At the general election of 1820 Thompson and the banker Matthias Attwood stood for Callington on the ‘independent interest’ against the nominees of Lord Clinton. They were defeated at the poll but successfully petitioned and were seated in June.6 Thompson gave general support to the Liverpool ministry, but was prepared to oppose them on specific issues. He divided with them against economies in revenue collection, 4 July 1820. In December that year Lord Lonsdale secured some ‘favour’ for Thompson and Attwood from Lord Liverpool.7 Thompson did not, however, vote in defence of ministers’ conduct towards Queen Caroline, 6 Feb. 1821. He divided against Catholic relief, 28 Feb. 1821, 30 Apr. 1822. He voted with government on the revenue, 6 Mar., and against repeal of the additional malt duty, 3 Apr., parliamentary reform, 9 May, and economy and retrenchment, 27 June; but he divided against them for inquiries into the currency (as one of a minority of 27), 9 Apr., and the administration of justice in Tobago, 6 June. He presented a petition in favour of the Thames wharves improvement bill, 10 May 1821.8 In August he was elected unopposed as a London alderman for Cheap ward, declaring that ‘he had ever been bred up in reverence of the king and for the established constitution’.9 Thompson voted with ministers against more extensive tax remissions, 11, 21 Feb., but divided in the minorities for gradual reduction of the salt tax, 28 Feb., and admiralty economies, 1 Mar. 1822. He voted for the production of information on the alleged assault on Alderman Robert Waithman* in the aftermath of the queen’s funeral, 28 Feb. On the presentation of the London livery’s reform petition, 2 Apr., he said that while distress was ‘severely felt by the trading and shipping interests’, as well as by agriculture, he ‘was not a friend to those sweeping propositions which were sometimes advanced from the other side of the House, although he would always be willing to remedy any clear case of corruption’.10 He was in small minorities for a 20s. duty on imported wheat, 9 May, against the export of ground bonded corn, 10 June, and for inquiry into the currency, 12 June; but he voted with government in defence of the lord advocate’s dealings with the Scottish press, 25 June. He voted for Grey Bennet’s alehouses licensing bill, 27 June 1822.
He divided against inquiry into the parliamentary franchise, 20 Feb., and the £2,000,000 tax remissions proposed by Hume, 3 Mar., but for an amendment to the national debt reduction bill, 17 Mar. 1823. On 4 Mar. he expressed his hope that the dispute between the admiralty and Lloyd’s over piracy in the West Indies could be amicably settled. He called for ‘mature consideration’ of the warehousing bill, 17 Mar.,11 and approved the beer duties bill, 24 Mar., when he voted to reduce the grant for colonial agents and for information on the alleged plot to assassinate the Irish viceroy; he again voted against government on the latter issue, 22 Apr. He urged revision of the Insolvent Debtors Act, 26, 27 Mar. He voted with administration against repeal of the Foreign Enlistment Act, 16 Apr., Scottish parliamentary reform, 2 June, and investigation of chancery delays, 5 June. On 9 May he endorsed a London silk manufacturers’ petition for repeal of the ‘pernicious’ Spitalfields Acts. In common council, 10, 23 June, he was one of the aldermen who opposed the grant of £1,000 in support of Spanish liberals.12 He was in the very small minorities against a temporary increase in the barilla duties, 13 June, and treasury control over the appointment of engineers for the new London Bridge, 20 June, when he was a teller for the minority of four against the third reading of the bill. He spoke and voted in the minority of 19 in favour of ending capital punishment for stealing from shops attached to houses, 25 June.13 He presented a London merchants’ petition complaining of excessive duties on foreign seed, 2 July, and spoke and voted in the minority of 15 against the reciprocity bill, 4 July 1823.14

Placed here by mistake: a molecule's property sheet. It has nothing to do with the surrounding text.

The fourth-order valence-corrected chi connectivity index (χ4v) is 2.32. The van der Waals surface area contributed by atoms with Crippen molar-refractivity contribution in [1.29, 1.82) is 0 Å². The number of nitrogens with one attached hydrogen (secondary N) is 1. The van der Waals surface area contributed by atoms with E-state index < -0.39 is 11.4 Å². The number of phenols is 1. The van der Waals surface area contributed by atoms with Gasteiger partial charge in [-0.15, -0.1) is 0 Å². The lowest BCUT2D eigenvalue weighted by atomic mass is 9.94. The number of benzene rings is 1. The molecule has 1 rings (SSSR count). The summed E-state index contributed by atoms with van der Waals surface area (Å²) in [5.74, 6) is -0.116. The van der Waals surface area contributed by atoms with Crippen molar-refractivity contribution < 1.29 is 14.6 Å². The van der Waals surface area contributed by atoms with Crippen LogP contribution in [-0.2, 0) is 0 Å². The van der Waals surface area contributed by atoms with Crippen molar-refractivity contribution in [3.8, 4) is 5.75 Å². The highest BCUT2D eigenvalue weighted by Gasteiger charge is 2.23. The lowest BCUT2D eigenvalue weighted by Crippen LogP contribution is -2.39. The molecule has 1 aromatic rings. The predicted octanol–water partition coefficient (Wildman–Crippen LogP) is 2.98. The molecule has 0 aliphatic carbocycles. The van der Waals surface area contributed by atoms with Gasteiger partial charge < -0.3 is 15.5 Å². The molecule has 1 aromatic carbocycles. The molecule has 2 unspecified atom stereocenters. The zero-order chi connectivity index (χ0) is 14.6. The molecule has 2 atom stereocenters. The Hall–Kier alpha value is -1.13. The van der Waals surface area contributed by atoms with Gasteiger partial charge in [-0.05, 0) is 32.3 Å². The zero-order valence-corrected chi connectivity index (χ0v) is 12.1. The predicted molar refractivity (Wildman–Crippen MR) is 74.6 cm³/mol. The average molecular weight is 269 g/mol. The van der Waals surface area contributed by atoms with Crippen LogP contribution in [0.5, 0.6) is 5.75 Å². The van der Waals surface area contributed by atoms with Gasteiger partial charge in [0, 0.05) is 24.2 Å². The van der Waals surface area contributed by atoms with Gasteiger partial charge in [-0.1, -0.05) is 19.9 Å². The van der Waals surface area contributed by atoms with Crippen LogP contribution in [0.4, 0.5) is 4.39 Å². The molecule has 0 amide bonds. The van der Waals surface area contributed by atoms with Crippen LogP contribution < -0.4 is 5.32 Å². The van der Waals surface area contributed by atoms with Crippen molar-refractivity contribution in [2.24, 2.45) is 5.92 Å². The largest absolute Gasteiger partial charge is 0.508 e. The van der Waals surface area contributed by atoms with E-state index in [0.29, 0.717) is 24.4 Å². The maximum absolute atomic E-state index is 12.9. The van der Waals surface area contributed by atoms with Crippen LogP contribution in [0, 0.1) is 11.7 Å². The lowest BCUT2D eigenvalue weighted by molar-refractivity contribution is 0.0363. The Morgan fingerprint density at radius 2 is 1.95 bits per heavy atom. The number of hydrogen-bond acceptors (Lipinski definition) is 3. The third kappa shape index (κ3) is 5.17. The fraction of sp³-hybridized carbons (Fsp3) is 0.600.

On 20 Feb. 1824 Thompson ‘deprecated the impolicy of imposing high duties on low-priced commodities’ such as wool and raw silk. He voted against reform of Edinburgh’s representation, 26 Feb. He welcomed ministers’ sanction of Hume’s call for information on committals by magistrates in and around London, 2 Mar. He presented a London silk mercers’ petition for drawback to be extended to cut goods, 19 Mar., and spoke to this effect on the silk bill, 22 Mar. On the 30th he presented a London merchants’ petition in favour of the St. Katharine’s Docks bill, but in common council next day he opposed petitioning against the aliens bill.15 On 17 May Thompson, though not yet a subscriber to Lloyd’s, acted as their spokesman against Fowell Buxton’s ‘uncalled for’ marine insurance bill, which threatened their monopoly. His attempt to wreck the measure, 28 May, was defeated by 51-33; and his motion for the appointment of a select committee by 29-25, 3 June, when he also failed with an amendment to make every member of a joint-stock insurance company separately liable to the insured, and was thwarted by 30-7 on a clause to compel companies to register their partners’ names in chancery. He unsuccessfully opposed the third reading, 14 June.16 He opposed and voted in the minority of 20 against lifting the ban on the export of long wool, 21 May. He divided with government in defence of the prosecution of the Methodist missionary John Smith in Demerara, 11 June, and for the Irish insurrection bill, 14 June 1824.